An adequate Western elevated by the presence of genre vet Glenn Ford, who brings economy and gravitas to the title role despite being forced to play an endless string of clichéd scenes, Santee has an interesting place in the history of Hollywood’s engagement with emerging technologies. It was among the earliest theatrical features shot on video, even though it lacks such telltale traces as motion blurs and weak color reproduction. In fact, nothing about the picture’s handsome widescreen look betrays the format with which the images were captured. If nothing else, Santee serves to remind that at least in the realm of conventional narrative storytelling, the message usually matters more than the medium. In any event, Santee is ultimately no different than the average made-for-TV Western of the same vintage, but for a more luxurious running time and the absence of commercials. It’s comfort food for cowboy-cinema fans, and nothing more.
The movie opens with wide-eyed young man Jody (Michael Burns) tracking down his father, who rides with a gang of rough men. Turns out they’re criminals. Jody accompanies his dad’s gang into the wilderness until a bounty hunter named Santee (Glenn Ford) kills the father and the rest of the gang, leaving only Jody alive. Jody swears vengeance, but Santee—who is portrayed as a saintly character despite his bloody profession—offers to provide Jody lodging at his ranch until Jody’s ready to get on with his life. Caught off-guard by the bounty hunter’s compassion, Jody accepts the hospitality and soon abandons his revenge mission while becoming a surrogate son to Santee and the bounty hunter’s wife, Valerie (Diana Wynter). The shadow of the gun looms large over these people, however, because eventually Jory and Santee must face an outlaw gang with ties to Santee’s past. All of this plays out like pure American cornpone, complete with Ford barking lines like, “Don’t tell me what my guts say!”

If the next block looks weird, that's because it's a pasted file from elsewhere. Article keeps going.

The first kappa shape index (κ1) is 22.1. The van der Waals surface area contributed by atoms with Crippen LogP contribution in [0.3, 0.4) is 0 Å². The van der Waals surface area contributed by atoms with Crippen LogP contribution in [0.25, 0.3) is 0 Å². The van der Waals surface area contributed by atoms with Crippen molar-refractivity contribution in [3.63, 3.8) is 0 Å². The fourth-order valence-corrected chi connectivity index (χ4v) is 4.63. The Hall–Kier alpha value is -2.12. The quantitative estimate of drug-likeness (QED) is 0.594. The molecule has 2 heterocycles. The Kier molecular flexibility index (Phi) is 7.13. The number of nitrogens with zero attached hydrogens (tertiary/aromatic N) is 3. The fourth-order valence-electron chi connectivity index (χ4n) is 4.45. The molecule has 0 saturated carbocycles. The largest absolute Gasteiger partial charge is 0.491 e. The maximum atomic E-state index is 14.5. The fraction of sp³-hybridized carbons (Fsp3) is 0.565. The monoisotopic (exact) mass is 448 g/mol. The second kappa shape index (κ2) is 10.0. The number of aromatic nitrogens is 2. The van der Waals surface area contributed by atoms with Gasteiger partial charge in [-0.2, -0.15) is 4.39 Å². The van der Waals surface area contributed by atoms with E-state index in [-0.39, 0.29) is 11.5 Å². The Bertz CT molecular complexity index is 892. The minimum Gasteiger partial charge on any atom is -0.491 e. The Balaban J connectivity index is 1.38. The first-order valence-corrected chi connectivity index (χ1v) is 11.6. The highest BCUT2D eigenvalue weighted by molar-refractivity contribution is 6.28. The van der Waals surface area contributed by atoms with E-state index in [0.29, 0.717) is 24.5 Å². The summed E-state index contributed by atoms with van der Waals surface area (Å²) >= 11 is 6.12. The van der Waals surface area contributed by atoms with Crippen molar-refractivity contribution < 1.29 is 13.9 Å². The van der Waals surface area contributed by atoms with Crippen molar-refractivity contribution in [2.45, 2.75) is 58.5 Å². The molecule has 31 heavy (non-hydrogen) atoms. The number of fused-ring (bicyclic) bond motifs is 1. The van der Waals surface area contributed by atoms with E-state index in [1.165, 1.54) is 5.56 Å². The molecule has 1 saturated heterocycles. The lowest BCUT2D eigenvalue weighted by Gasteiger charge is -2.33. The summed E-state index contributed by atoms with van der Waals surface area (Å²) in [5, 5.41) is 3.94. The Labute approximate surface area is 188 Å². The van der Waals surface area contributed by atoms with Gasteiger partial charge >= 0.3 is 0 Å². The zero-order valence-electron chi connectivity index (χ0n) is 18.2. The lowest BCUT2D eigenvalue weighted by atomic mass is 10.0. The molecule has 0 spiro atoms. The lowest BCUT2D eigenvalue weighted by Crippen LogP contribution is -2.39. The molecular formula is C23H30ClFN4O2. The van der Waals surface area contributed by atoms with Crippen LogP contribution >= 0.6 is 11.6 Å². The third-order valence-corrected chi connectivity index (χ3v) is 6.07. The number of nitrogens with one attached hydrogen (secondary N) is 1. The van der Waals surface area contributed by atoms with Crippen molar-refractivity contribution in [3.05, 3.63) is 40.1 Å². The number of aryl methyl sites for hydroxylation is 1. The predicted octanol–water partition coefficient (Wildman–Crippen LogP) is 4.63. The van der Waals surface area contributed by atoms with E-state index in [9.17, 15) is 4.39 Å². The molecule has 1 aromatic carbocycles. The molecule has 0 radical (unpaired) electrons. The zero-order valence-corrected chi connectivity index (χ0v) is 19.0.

Directed by the prolific Gary Nelson, who cranked out lots of meat-and-potatoes film and television during his long career, Santee goes down smoothly, despite the mechanical nature of the narrative. Characters change goals abruptly when doing so suits the storyline, exposition and motivations are explained too bluntly, and nothing remotely surprising happens until the suspenseful finale. Yet Ford keeps things interesting with his compelling take on noble stoicism, and it’s a kick to see Jay Silverheels—better known as “Tonto,” from the old Lone Ranger TV show—playing a significant supporting role. As it happens, Silverheels makes more of an impression than poor Burns, who spends most of the movie watching Ford with slack-jawed admiration, similarly to how supporting characters in John Wayne movies expend most of their energy deifying Wayne.